in British politics today
Who were the criminals?
Philip Gillett

Three groups of criminals make regular appearances in postwar British films. The first are the spivs. These black market traders are young, opportunistic and distinguishable by their clothes. Their adroitness in keeping a step ahead of authority stands them in good stead for evading conscription. The second group have served in the forces, but cannot adjust to civilian life. Many are officers down on their

in The British working class in postwar film
Ian Carter

tulip mania and anticipated our recent global dot.com fiasco. Was postwar British railway book publishing a greed-fuelled Gadarene rush like these eruptions of market irrationality? We need good data to answer this question, but they exist only for dates after 1990: the year when Whitaker’s Book List’s summary tables began to tally the total number of British railway books published each year. Using Whitaker’s data, Figure 2.2 shows that 298 150,000 600 100,000 400 50,000 200 0 1990 1995 All books Figure 2.2 2000 0 2005 Railway books Total number of books

in British railway enthusiasm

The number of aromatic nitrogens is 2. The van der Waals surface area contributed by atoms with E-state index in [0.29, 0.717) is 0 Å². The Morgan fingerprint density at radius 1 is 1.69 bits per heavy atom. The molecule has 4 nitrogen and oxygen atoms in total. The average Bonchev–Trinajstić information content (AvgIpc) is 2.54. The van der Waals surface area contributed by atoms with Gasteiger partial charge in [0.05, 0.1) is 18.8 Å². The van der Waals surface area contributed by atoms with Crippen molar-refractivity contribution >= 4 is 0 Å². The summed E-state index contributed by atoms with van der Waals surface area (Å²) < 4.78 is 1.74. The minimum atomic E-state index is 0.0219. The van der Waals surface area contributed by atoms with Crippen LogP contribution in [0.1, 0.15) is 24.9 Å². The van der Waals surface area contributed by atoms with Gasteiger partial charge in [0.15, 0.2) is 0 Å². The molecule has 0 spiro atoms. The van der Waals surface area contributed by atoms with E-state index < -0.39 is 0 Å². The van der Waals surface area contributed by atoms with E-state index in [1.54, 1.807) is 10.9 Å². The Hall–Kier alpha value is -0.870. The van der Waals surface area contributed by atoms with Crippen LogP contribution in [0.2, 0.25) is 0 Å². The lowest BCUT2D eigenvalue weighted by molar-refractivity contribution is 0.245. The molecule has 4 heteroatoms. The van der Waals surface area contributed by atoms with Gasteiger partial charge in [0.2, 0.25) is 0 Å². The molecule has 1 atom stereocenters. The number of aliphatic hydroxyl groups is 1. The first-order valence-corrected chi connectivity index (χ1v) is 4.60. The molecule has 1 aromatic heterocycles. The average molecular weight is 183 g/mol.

Robert Ormsby

Laurence Olivier’s spectacular death plunge at Stratford-upon-Avon’s Shakespeare Memorial Theatre (SMT) in 1959 provides Coriolanus and postwar British theatre with one of its most striking and best-known images. Having been impaled by Volscian spears, the fifty-two-year-old Olivier, incredibly, dived headfirst from a rocky ledge more than ten feet above the stage. Angus

in Coriolanus
Philip Gillett

–7. 25 For a similar point, see Ashley Franklin, A Cinema Near You: 100 Years of Going to the Pictures in Derbyshire (Derby: Breedon Books, 1996), p. 88. 26 Paul Swann, The Hollywood Feature Film in Postwar Britain (New York: St Martins Press, 1987), p. 21. 27 Walter

in The British working class in postwar film
Duncan Watts

the reins, and realigning ones in which voters opt for a change of direction and the underlying strength of the main parties is significantly changed. Sometimes, of course, voting for a different party does not fundamentally shift policy onto a new course, but in most countries it is possible to think of landmark dates when electors signalled their wish to opt for something different. In postwar Britain, there have been elections which have produced (or promised to produce) a critical realignment, and these have included 1945, 1964, 1979 and 1997. In 2001, voters

in Understanding US/UK government and politics
A. James Hammerton

experience. Loyalty and community in a modern diaspora This book’s focus on life stories reflects the individualist tendencies of British migrants, unlike non-English speakers in anglophone countries, to avoid close-knit ethnic loyalty organisations and institutional ways of finding community among compatriots. With a few exceptions postwar British migrants, mostly dispersed in suburban settlements, found companionship among a mixture of British, locally born and other Changing faces of modern migration  229 migrants.40 It is true that in the main Commonwealth country

in Migrants of the British diaspora since the 1960S